IME IS A LONG AND TWISTING PATH. You follow the path and sometimes it seems like it is looping right back on you where you started. But it is always a new time, because you can only go forward. We meet other people on the path and for a few brief moments we share a time with them, but soon they are gone and we continue on our path through time. Always going forward.
Often, there are different time paths that we might follow, but we choose which path to take. And what happens to the other path? Does it go on, leading to other experiences and people? Perhaps that is where stories come from. When we “once upon a time” we follow a different path.
The Implausible Hat
NCE UPON A PATH OF TIME there traveled a man who would slay the dragon. He did not know for sure if he had volunteered for the task or if he had been chosen. He did not know when he would be called upon to slay the dragon. He did not even really know what a dragon was, aside from the fact that it was fierce and to be feared and it breathed fire. But he knew from his earliest memories that he was the one who would one day slay the dragon.
The man’s name was Steven George. Oh, yes. You’ve heard stories of Saint George and the Dragon. But you shouldn’t get Steven confused with the venerable saint. As far as we know, Saint George never actually met a dragon, and may not even have believed they exist. The stories of Steven George have been confused with Saint George because they share a last name and because in the old manuscripts Steven was abbreviated, Stn.
On the particular day that we pick up this story, Steven was about to set off on his journey to slay the dragon. The time had finally come. The evidence that Steven had was the fact that a sheep had been slain earlier in the week, its bloody carcass left partially charred near the river. The Village Elder said that the time had come. The dragon had attacked. We must send the dragon-slayer out to do his job.
Steven was pleased that this was the day that he was to fulfill his destiny. He had always known where the dragon lived. There was a high mountain on the other side of a wide river and Steven had often seen plumes of smoke rise from its peak. That was where the dragon must live. If Steven could just figure out how to get across the wide and treacherous river, he would be able to walk up the mountain and find the dragon. But Steven had no way across the river. So he had carefully planned his strategy. He knew that downstream ten thousand two hundred and thirty steps, another equally wide and treacherous river joined the one near his village and cut him off from progressing further in that direction. So, he planned to walk upstream until the river narrowed or became sufficiently shallow that he could wade across. Then he would come back downstream until he found the place of the dragon on the other side.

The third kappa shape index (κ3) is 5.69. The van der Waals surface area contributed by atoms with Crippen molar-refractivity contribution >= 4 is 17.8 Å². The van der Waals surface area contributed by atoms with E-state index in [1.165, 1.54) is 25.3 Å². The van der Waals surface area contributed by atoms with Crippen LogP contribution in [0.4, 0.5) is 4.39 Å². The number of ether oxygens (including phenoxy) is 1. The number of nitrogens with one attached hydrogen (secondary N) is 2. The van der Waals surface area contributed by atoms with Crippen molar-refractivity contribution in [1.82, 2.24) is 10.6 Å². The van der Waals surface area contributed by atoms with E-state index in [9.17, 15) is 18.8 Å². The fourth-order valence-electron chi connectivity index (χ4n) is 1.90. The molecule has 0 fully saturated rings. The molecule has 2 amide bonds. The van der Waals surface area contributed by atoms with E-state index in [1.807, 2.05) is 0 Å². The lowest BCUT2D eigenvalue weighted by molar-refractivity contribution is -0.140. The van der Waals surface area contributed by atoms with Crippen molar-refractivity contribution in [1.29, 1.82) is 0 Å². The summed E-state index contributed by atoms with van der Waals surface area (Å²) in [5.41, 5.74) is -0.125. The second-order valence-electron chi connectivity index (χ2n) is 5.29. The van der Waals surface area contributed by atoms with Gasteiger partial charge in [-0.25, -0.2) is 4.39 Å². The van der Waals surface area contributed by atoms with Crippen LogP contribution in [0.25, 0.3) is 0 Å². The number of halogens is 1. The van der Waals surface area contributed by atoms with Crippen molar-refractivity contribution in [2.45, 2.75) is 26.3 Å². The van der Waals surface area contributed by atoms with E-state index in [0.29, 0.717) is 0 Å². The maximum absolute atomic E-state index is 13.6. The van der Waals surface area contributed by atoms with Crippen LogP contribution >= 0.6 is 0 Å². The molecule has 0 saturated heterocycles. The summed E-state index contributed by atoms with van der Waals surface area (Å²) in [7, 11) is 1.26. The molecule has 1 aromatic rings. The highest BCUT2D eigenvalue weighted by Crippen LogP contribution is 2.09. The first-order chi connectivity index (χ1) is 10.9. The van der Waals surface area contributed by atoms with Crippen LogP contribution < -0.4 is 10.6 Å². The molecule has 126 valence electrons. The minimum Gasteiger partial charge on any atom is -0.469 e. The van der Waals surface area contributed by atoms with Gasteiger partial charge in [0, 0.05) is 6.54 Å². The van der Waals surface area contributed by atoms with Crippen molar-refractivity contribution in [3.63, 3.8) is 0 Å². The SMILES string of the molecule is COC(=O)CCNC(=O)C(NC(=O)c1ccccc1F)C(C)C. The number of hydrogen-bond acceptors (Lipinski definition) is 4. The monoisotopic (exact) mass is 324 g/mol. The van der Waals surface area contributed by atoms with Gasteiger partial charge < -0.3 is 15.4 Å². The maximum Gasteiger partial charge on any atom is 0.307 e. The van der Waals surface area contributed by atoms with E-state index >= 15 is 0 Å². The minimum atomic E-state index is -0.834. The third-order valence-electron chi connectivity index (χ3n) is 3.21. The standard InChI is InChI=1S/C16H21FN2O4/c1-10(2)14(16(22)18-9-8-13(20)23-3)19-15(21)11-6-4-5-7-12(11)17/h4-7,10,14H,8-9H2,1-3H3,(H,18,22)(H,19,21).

Steven was ready to shoulder his pack and step off his front step, the first step of his journey, when his lover approached him from behind.
“Steven, dear, I’ve packed you a lunch,” she said. She handed him a small parcel wrapped in oiled skin and looked at him lovingly. “So now you are off to slay the dragon. How exciting.”
Steven didn’t really know what to say, so he kissed his lover and said he expected he would be gone a few days. He already had strips of dried meat and dried fruits in his pack, but he accepted the proffered lunch, looked sadly at his lover and took step number one. Two, three, four, five, six. Steven always counted his steps. Steven felt that as long as he knew how many steps from home he was, he knew where he was. Steven counted the steps to the river, the steps to the pastures, the steps to the field. Steven had counted the steps between his home and his mother’s home. He had counted the steps around the village long-house. Steven knew how many steps it was to the confluence of the next river downstream and had walked the same number of steps upstream. Knowing the number of steps he was taking kept Steven grounded. Steven always counted his steps. Fourteen, fifteen, sixteen, seventeen.
Steven walked at the steady, measured pace of eighty steps per minute. To walk more slowly would make it appear that he was reluctant proceed on his journey or to perform his task. To walk more rapidly would make it appear that he was rushing and careless. He counted each step until he stopped before the village hunter who stood in the road blocking his path.
Steven had hunted with the hunter over the years and the hunter had taught him the arts of making arrows, setting traps, and surviving in the wilderness. Now the hunter stood before Steven and offered him his bow and quiver of arrows.
“You will need something to kill the dragon with, Steven George,” said the hunter. I want you to take my bow and arrows so that you can make our village safe from the dragon again.”
Steven accepted the bow and quiver of arrows gratefully from the hunter. He hadn’t been exactly sure how he would slay the dragon before this, but now he felt confident that he was fully equipped to slay the dragon. He proceeded further through the village where people were gathering to watch him go. As he moved forward—thirty-five, thirty-six, thirty-seven, thirty-eight—the village wise-woman stepped out to greet him.
“Steven, you will have many adventures and may face many dangers. This packet of herbs will heal any wound. Just smelling them will revive your spirits.” She lowered her voice until it was barely a whisper and Steven leaned in to hear her. “Just a pinch in your soup will make the poorest meal taste like a king’s feast,” she winked at him.
Steven gratefully accepted the packet of herbs thinking how fortunate he was to have this healing remedy in case he was injured. He walked on through the village—fifty-one, fifty-two, fifty-three, fifty-four. He came to the Shaman who stepped out to greet him.
“Steven George,” said the Shaman, “as you travel the path of time, wear this badge. It will identify you as a pilgrim in this world and give you safety and warm welcome wherever you journey.” Steven proudly accepted the jeweled pendant and placed it around his neck. He walked a little straighter through the village—sixty-nine, seventy, seventy-one. Steven was near the end of his small village when the village elder stepped out to block his path.